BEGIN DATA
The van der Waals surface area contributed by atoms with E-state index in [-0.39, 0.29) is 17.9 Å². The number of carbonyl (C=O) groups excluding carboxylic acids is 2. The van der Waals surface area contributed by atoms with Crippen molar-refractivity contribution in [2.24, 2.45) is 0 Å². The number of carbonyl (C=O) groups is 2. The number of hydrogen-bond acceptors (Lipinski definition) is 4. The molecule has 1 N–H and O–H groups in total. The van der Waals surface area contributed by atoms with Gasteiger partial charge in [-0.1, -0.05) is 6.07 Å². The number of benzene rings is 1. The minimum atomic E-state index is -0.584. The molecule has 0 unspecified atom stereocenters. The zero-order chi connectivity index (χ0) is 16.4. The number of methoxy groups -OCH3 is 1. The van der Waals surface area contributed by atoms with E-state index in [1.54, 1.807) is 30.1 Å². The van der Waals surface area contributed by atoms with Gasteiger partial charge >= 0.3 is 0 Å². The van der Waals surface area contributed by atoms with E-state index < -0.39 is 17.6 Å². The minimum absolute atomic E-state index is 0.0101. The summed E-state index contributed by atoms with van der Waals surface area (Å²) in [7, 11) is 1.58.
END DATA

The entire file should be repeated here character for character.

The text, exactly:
The van der Waals surface area contributed by atoms with E-state index in [-0.39, 0.29) is 17.9 Å². The number of carbonyl (C=O) groups excluding carboxylic acids is 2. The van der Waals surface area contributed by atoms with Crippen molar-refractivity contribution in [2.24, 2.45) is 0 Å². The number of carbonyl (C=O) groups is 2. The number of hydrogen-bond acceptors (Lipinski definition) is 4. The molecule has 1 N–H and O–H groups in total. The van der Waals surface area contributed by atoms with Gasteiger partial charge in [-0.1, -0.05) is 6.07 Å². The number of benzene rings is 1. The minimum atomic E-state index is -0.584. The molecule has 0 unspecified atom stereocenters. The zero-order chi connectivity index (χ0) is 16.4. The number of methoxy groups -OCH3 is 1. The van der Waals surface area contributed by atoms with E-state index in [1.54, 1.807) is 30.1 Å². The van der Waals surface area contributed by atoms with Gasteiger partial charge >= 0.3 is 0 Å². The van der Waals surface area contributed by atoms with E-state index < -0.39 is 17.6 Å². The minimum absolute atomic E-state index is 0.0101. The summed E-state index contributed by atoms with van der Waals surface area (Å²) in [7, 11) is 1.58.